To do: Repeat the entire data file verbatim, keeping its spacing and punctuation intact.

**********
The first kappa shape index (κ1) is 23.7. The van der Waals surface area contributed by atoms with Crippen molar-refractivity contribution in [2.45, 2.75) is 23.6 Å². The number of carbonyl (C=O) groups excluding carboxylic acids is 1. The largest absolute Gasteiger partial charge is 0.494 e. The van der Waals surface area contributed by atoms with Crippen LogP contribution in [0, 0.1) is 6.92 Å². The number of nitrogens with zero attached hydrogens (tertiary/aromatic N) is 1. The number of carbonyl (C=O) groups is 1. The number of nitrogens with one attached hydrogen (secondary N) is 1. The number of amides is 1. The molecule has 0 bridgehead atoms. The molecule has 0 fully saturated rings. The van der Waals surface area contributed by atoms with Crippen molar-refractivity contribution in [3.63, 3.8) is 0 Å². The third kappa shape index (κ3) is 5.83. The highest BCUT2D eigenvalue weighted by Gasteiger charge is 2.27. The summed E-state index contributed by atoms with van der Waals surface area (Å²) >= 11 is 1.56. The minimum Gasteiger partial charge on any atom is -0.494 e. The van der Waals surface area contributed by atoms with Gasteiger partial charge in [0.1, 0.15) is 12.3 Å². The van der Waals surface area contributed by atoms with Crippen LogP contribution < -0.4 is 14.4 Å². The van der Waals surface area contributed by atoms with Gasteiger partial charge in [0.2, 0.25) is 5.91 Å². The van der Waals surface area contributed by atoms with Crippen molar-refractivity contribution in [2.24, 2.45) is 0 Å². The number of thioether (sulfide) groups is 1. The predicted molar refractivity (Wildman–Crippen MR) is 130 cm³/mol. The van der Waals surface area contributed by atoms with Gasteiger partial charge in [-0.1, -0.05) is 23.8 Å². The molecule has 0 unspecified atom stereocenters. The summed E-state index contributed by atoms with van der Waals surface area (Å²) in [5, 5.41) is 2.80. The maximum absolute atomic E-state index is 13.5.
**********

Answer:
The first kappa shape index (κ1) is 23.7. The van der Waals surface area contributed by atoms with Crippen molar-refractivity contribution in [2.45, 2.75) is 23.6 Å². The number of carbonyl (C=O) groups excluding carboxylic acids is 1. The largest absolute Gasteiger partial charge is 0.494 e. The van der Waals surface area contributed by atoms with Crippen LogP contribution in [0, 0.1) is 6.92 Å². The number of nitrogens with zero attached hydrogens (tertiary/aromatic N) is 1. The number of carbonyl (C=O) groups is 1. The number of nitrogens with one attached hydrogen (secondary N) is 1. The number of amides is 1. The molecule has 0 bridgehead atoms. The molecule has 0 fully saturated rings. The van der Waals surface area contributed by atoms with Crippen molar-refractivity contribution in [3.63, 3.8) is 0 Å². The third kappa shape index (κ3) is 5.83. The highest BCUT2D eigenvalue weighted by Gasteiger charge is 2.27. The summed E-state index contributed by atoms with van der Waals surface area (Å²) >= 11 is 1.56. The minimum Gasteiger partial charge on any atom is -0.494 e. The van der Waals surface area contributed by atoms with Gasteiger partial charge in [0.1, 0.15) is 12.3 Å². The van der Waals surface area contributed by atoms with Crippen LogP contribution < -0.4 is 14.4 Å². The van der Waals surface area contributed by atoms with Gasteiger partial charge in [0.2, 0.25) is 5.91 Å². The van der Waals surface area contributed by atoms with Crippen molar-refractivity contribution in [2.24, 2.45) is 0 Å². The number of thioether (sulfide) groups is 1. The predicted molar refractivity (Wildman–Crippen MR) is 130 cm³/mol. The van der Waals surface area contributed by atoms with Gasteiger partial charge in [-0.1, -0.05) is 23.8 Å². The molecule has 0 unspecified atom stereocenters. The summed E-state index contributed by atoms with van der Waals surface area (Å²) in [5, 5.41) is 2.80. The maximum absolute atomic E-state index is 13.5.